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Perth: a city without a plan (Op ed in the West)

2 July 2024

Below is an Op-ed I had published in Saturday’s West Australian

Perth is a city without a plan. The longest city in the world without a plan to slow ever-growing urban sprawl.

The lowest canopy cover of any capital city without a plan to protect urban bushland or plant new trees.

Over the past few years, this WA Labor Government has quietly walked away from good planning that would ensure one of the world’s most liveable cities stays that way.

Instead, it has left Perth’s future largely in the hands of property developers. Perth reached peak developer-led planning last week when Premier Roger Cook asked the property industry to “identify State government land that could be developed for housing.

That means any land holdings that are not already reserved for future schools, hospitals, road utilities, or essential civic infrastructure, will now be considered for housing.”

I know that WA is in a housing crisis, but this knee-jerk response is lazy and absurd. There is no shortage of government land — already planned and approved for housing — sitting idle and undeveloped.

Take Fremantle, where I was mayor, as an example.

There are hundreds of potential housing sites sitting empty; vacant areas that could house thousands of people.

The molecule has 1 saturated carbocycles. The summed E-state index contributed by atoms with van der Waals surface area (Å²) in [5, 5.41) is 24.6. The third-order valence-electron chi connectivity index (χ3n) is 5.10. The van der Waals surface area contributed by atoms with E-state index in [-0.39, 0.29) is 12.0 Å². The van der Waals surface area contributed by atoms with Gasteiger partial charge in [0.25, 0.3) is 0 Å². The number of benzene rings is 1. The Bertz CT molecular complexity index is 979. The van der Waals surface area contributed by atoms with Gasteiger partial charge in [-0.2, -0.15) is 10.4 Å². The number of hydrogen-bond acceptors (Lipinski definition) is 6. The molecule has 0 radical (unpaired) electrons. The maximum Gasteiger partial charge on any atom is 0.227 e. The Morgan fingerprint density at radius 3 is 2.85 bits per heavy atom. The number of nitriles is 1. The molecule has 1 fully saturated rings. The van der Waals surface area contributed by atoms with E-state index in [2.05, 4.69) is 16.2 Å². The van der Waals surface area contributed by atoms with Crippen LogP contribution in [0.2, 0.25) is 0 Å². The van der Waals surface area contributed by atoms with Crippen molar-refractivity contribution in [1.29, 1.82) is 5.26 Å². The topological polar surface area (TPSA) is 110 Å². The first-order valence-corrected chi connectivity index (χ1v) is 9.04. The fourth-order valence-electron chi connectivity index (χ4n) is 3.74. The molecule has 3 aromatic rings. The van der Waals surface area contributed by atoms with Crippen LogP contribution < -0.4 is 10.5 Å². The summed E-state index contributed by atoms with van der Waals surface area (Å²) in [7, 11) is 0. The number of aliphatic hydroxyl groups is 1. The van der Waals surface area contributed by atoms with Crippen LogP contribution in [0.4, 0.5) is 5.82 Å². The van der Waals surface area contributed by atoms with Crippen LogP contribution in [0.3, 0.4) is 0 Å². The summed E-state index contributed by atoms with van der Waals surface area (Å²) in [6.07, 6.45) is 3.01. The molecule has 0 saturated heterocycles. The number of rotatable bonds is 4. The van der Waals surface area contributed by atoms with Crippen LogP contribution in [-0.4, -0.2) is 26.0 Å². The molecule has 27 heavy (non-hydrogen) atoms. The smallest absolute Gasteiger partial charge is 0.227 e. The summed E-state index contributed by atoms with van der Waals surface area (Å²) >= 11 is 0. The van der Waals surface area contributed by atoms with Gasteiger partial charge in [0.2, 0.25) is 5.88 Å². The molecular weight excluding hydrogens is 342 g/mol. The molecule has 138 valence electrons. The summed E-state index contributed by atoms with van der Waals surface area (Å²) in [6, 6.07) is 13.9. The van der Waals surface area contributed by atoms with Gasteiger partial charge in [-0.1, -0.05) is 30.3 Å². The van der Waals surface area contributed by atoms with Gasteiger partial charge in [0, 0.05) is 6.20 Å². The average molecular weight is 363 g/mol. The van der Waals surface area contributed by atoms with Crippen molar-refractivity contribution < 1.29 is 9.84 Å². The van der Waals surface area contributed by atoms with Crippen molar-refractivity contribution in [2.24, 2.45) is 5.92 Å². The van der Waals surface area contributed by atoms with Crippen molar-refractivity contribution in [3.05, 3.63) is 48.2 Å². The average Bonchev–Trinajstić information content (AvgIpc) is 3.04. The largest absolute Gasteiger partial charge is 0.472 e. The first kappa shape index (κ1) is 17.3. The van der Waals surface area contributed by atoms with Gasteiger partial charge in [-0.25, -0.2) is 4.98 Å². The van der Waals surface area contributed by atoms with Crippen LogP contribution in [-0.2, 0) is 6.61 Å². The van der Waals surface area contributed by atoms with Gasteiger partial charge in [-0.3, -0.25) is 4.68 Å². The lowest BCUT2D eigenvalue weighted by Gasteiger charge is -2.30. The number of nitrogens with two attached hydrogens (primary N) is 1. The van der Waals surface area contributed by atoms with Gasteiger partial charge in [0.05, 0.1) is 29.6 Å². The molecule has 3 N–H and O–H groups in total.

There is the Heart of Beaconsfield, which has been earmarked for development for years, but which has sat largely derelict with huge areas of empty, cleared land and a handful of residents remaining.

There is the Knutsford land, which the Fremantle council submitted a plan for development in 2014 that has never been heard of again until very recently, when the Government introduced a piece of legislation to enable it to be sold or developed.

Fremantle is not alone.

As we saw in The West Australian last week, the Bassendean community overwhelmingly supports an eight-storey mixed-use development on State Government-owned land, but that too is sitting idle.

Yet another community actively calling out for higher density housing for first-homebuyers, downsizers, and essential workers next to good public transport.

We can see a lack of orderly planning right through from small developments — like enabling granny flats to be built without planning approvals — to much bigger projects that the Special Development Assessment Unit can and does override planning schemes and approve any development, no matter how non-compliant.

Even metropolitan-wide planning to protect our dwindling urban bushland was recently thrown out when the State Government abandoned the Strategic Assessment of the Perth and Peel Regions after 11 years and more than $7 million.

The Government has also actively stymied any regulation or protection of trees on private property by local governments and abandoned large parts of its medium-density planning reforms. Underlying all of this is a deliberate attempt by the Government to dismiss community voices and exclude local government from most planning decisions.

The cumulative result of the slow death of good planning is an increasingly treeless, sprawled and car-dependent city. Unless it get back in the driver’s seat this will be the defining legacy of the Cook Labor Government.


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